“This is a great opportunity to make a real difference and there is no limit to where this career can take you.” 

If you’re tenacious, inquisitive and observant; an excellent communicator, problem solver and able to gain the trust of those around you, but most importantly want to uncover the truth and get results for victim then this could be the opportunity for you. To apply, visit the website.

Police

“I would do it again” says Chief Constable Giles York as he leaves Sussex Police after 30 years service

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On the last day of Chief Constable Giles York’s 30 years of police service, he reflected on his most rewarding career and said given the choice he would do it again.

“To anyone joining the force I can say you will have a fantastic career ahead of you wherever you choose to take it.” he said. “Policing comes with two health warnings. We do put ourselves in the way of harm, however Sussex Police is well equipped to look after you physically and mentally when this occurs; and policing is an addiction; it is a difficult passion to let go of.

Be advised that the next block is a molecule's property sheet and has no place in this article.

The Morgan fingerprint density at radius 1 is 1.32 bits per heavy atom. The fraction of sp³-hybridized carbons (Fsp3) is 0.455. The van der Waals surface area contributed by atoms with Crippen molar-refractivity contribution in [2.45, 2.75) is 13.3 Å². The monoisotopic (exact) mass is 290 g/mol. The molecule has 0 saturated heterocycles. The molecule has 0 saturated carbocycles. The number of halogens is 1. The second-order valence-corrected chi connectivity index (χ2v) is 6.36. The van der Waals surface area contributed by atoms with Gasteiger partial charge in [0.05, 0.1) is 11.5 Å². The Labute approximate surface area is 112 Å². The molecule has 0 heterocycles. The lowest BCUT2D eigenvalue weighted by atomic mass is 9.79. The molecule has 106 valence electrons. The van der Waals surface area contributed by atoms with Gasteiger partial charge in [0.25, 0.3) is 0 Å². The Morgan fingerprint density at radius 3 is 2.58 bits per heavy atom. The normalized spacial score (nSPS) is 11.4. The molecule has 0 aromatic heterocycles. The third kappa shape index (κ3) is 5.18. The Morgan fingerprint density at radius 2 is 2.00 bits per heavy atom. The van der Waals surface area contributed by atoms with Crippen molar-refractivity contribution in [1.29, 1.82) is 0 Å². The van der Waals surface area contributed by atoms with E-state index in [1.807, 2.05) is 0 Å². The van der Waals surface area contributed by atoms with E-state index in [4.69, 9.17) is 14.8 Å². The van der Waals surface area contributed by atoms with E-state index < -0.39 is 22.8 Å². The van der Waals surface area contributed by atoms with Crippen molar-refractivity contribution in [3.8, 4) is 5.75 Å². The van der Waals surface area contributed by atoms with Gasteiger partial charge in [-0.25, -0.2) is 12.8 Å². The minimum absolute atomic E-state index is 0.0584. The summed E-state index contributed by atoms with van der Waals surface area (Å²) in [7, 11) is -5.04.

“A friend called Richard Ing left Durham University the year before me and joined the Metropolitan Police. When he talked to me about his work, he said “I cannot wait to get back to work on Monday…” I am so grateful to him for that insight and I still feel like that today.”

Giles, who is married with three children, joined Sussex Police in 2008 as Deputy Chief Constable. He was promoted to Chief Constable in 2014 and was awarded QPM for services to policing in 2015. He started his career in Kent Police in 1990 before going on to become an Assistant Chief Constable with South Wales Police in 2005.  

During his time as Chief Constable, he led the force’s change programme, which looked at ways of modernising the Force to improve the service for the public whilst making £50million worth of savings.

He said:

“As Chief Constable the greatest challenge has to have been finding the savings we had to make and taking the difficult decisions about what we were no longer going to do. But also rising to the challenge with my whole leadership team to keep the force focused with delivering the best public service possible, keeping morale as high as possible and still investing in the changes that keeps us modern and relevant.”

Giles is the force lead for Diversity and in this role he has established a network of force champions who lead internally and externally for different aspects of diversity.

He said: